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saisanthoshm88 March 25, 2013 16:11

[CFD Post] - Surface and 3D streamlines difference
Starting from the same point I've plotted a surface stream line and a 3D stream line and found them different -

These are the steps I followed -

3D Stream line-

Inserted an arbitary point (Say Point P) in the domain and plotted a 3D streamline starting from this point in the forward and backward directions.

Surface stream line -

Inserted a XY Plane with the Z-location as the Z-coordinate of Point P.

With such plane as the chosen surface and the Point P itself as the location to start from, I plotted a surface streamline in the forward and backward directions.

I found that the 3D stream line and the surface stream line thus generated are not the same.

Could some one please clarify upon this.

ghorrocks March 25, 2013 18:16

Of course they are different. Surface streamlines are constrained to stay on the surface, but 3D streamlines can go where ever they want. So surface streamlines are only influenced by the flow adjacent to the surface, but 3D streamlines are influenced by the entire domain.

oj.bulmer March 26, 2013 05:52

Unless the simulation is 2D, often the surface streamlines seem to be "cut" or broken. Hence, even if you want to see streamlines on (or near) a particular plane/surface, it makes sense just to create a line in plane/surface towards inlet side and start a 3D streamlines from there. Since they are 3D, they remain complete and not broken when they wander out of plane, at the same time; revealing the physics near the surface of interest - which is the objective.


saisanthoshm88 March 26, 2013 06:04

It is intended to be a 2D simulation , however with CFX it is always a 2.5D

oj.bulmer March 26, 2013 06:43

Indeed, it is represented as 2.5D given the limitation of software, but since the intention is 2D, the variations in third direction (third perpendicular axis or theta direction for axisymmetry) should be zero. Incidently, the streamlines on surface are likelier to remain on the surface, unlike actual 3D case, where they wander off the plane in third direction. Hence surface streamlines are usable here.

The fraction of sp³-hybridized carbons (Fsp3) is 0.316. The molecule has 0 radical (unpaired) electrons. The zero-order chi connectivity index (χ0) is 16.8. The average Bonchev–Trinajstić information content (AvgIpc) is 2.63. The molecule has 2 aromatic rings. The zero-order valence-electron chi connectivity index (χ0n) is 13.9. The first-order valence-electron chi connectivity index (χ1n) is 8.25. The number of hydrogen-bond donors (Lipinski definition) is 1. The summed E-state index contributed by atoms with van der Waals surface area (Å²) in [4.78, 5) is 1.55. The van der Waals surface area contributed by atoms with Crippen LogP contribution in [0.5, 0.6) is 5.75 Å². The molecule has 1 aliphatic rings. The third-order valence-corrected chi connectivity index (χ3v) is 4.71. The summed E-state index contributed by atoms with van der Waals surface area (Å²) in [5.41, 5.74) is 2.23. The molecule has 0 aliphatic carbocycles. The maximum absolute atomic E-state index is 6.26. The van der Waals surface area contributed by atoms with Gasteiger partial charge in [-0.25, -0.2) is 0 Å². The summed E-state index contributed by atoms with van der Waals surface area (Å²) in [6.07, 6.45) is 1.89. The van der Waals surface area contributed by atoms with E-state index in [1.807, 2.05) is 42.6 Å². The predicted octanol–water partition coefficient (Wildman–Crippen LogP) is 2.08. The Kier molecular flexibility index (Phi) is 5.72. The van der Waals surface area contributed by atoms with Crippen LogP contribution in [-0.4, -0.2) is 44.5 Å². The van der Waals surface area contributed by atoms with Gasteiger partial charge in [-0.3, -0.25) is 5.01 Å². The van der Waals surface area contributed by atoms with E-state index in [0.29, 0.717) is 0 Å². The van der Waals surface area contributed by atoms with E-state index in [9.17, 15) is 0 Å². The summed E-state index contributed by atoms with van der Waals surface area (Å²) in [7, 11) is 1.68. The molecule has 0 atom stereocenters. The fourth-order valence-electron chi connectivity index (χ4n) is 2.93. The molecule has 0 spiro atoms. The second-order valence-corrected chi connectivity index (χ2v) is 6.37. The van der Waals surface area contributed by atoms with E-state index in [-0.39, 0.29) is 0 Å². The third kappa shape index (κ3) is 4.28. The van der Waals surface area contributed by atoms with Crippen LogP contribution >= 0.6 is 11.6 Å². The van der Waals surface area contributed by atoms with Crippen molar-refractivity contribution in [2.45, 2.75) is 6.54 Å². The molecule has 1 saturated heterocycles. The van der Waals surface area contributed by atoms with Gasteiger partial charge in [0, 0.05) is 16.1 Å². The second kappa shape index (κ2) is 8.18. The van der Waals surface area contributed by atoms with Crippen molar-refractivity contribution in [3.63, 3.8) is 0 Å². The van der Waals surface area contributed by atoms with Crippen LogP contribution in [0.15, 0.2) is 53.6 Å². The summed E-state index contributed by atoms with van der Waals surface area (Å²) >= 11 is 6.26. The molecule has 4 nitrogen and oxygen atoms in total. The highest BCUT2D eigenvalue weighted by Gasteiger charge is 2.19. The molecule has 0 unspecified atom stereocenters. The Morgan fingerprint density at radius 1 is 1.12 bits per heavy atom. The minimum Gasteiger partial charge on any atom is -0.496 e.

This of course may not be true in case of swirling axisymmetric case.


saisanthoshm88 March 29, 2013 16:58

Even though the thickness added in CFX for a 2D planar problem is (should be) of a negligible dimension does it not mean that the flow varies with in such negligible thickness.

Therefore I have the confusion in choosing between 3D and surface stream lines for a 2D simulation result (either from CFX or Fluent).

For the 3D and surface stream lines look different.

Though Fluent solves the 2D problem by a 2D solver, when I load the .cas , .dat files into CFDPost for post processing then a thickness gets automatically represented in CFDPost so I again have this confusion between 3D or surface stream lines to choose from.

ghorrocks April 1, 2013 18:43

If you have a 2D simulation you should draw surface streamlines on the symmetry surfaces to avoid problems with the small deviations which pull the streamline off the surface.

saisanthoshm88 April 1, 2013 19:31

Hi Glenn. Thanks for your response but doesn't the flow vary with in the negligible thickness that is extruded out to solve a 2d planar problem in cfx.

oj.bulmer April 2, 2013 06:05

The symmetry enforces any gradients in normal direction to it as zero, meaning, it doesn't allow any change in velocities perpendicular to the symmetry plane. This happens at both symmetry surfaces which are very close to each other and hence influence the flow between them to ensure the flow remains parallel to them. Hence, there is (ideally) no deviation in the direction perpendicular to symmetry.

If you observe change it may as well be a numerical artifact and a result of a bad mesh, extreme boundary conditions or number of factors, but it shouldn't be any strong to have any major bearing on the flow.

Logically, it doesn't make sense to have a 3D streamline in 2D simulation since if you see it is different than surface streamline, aren't we actually antithesizing our earlier assumption of 2D? :)


ghorrocks April 2, 2013 18:40

Yes, Saisanthosh you comment does not make sense. If you constrain the streamlines to the symmetry planes then you reduce the integration errors from noise in the third dimension. So 2D models should use surface streamlines on a symmetry plane to reduce this error.

elaf_2003 September 23, 2014 09:10

CFD post
Hi mates
I would appreciate if some body can help me to about how I can
starting CFD post[/B] in comment lines and export data.

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